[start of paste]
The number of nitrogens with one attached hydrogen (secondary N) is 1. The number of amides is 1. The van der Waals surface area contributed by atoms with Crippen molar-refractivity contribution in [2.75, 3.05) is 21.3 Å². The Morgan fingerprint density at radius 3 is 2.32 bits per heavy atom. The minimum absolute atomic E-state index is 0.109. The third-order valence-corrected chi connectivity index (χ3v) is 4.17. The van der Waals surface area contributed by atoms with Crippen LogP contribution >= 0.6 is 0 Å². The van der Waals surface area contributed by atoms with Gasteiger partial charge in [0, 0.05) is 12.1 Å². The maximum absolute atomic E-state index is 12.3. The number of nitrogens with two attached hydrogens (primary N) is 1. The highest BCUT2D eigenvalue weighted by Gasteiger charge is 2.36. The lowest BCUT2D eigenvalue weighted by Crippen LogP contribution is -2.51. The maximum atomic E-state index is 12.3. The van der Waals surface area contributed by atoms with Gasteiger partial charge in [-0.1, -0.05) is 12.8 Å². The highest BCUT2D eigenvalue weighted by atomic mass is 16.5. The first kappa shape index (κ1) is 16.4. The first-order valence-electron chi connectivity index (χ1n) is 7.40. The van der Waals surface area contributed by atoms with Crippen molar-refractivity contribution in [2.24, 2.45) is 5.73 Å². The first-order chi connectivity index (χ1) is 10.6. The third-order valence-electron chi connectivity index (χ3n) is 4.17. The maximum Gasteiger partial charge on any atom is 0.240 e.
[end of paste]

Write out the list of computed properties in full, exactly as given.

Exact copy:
The number of nitrogens with one attached hydrogen (secondary N) is 1. The number of amides is 1. The van der Waals surface area contributed by atoms with Crippen molar-refractivity contribution in [2.75, 3.05) is 21.3 Å². The Morgan fingerprint density at radius 3 is 2.32 bits per heavy atom. The minimum absolute atomic E-state index is 0.109. The third-order valence-corrected chi connectivity index (χ3v) is 4.17. The van der Waals surface area contributed by atoms with Crippen LogP contribution >= 0.6 is 0 Å². The van der Waals surface area contributed by atoms with Gasteiger partial charge in [0, 0.05) is 12.1 Å². The maximum absolute atomic E-state index is 12.3. The number of nitrogens with two attached hydrogens (primary N) is 1. The highest BCUT2D eigenvalue weighted by Gasteiger charge is 2.36. The lowest BCUT2D eigenvalue weighted by Crippen LogP contribution is -2.51. The maximum atomic E-state index is 12.3. The van der Waals surface area contributed by atoms with Gasteiger partial charge in [-0.1, -0.05) is 12.8 Å². The highest BCUT2D eigenvalue weighted by atomic mass is 16.5. The first kappa shape index (κ1) is 16.4. The first-order valence-electron chi connectivity index (χ1n) is 7.40. The van der Waals surface area contributed by atoms with Crippen molar-refractivity contribution in [2.24, 2.45) is 5.73 Å². The first-order chi connectivity index (χ1) is 10.6. The third-order valence-electron chi connectivity index (χ3n) is 4.17. The maximum Gasteiger partial charge on any atom is 0.240 e.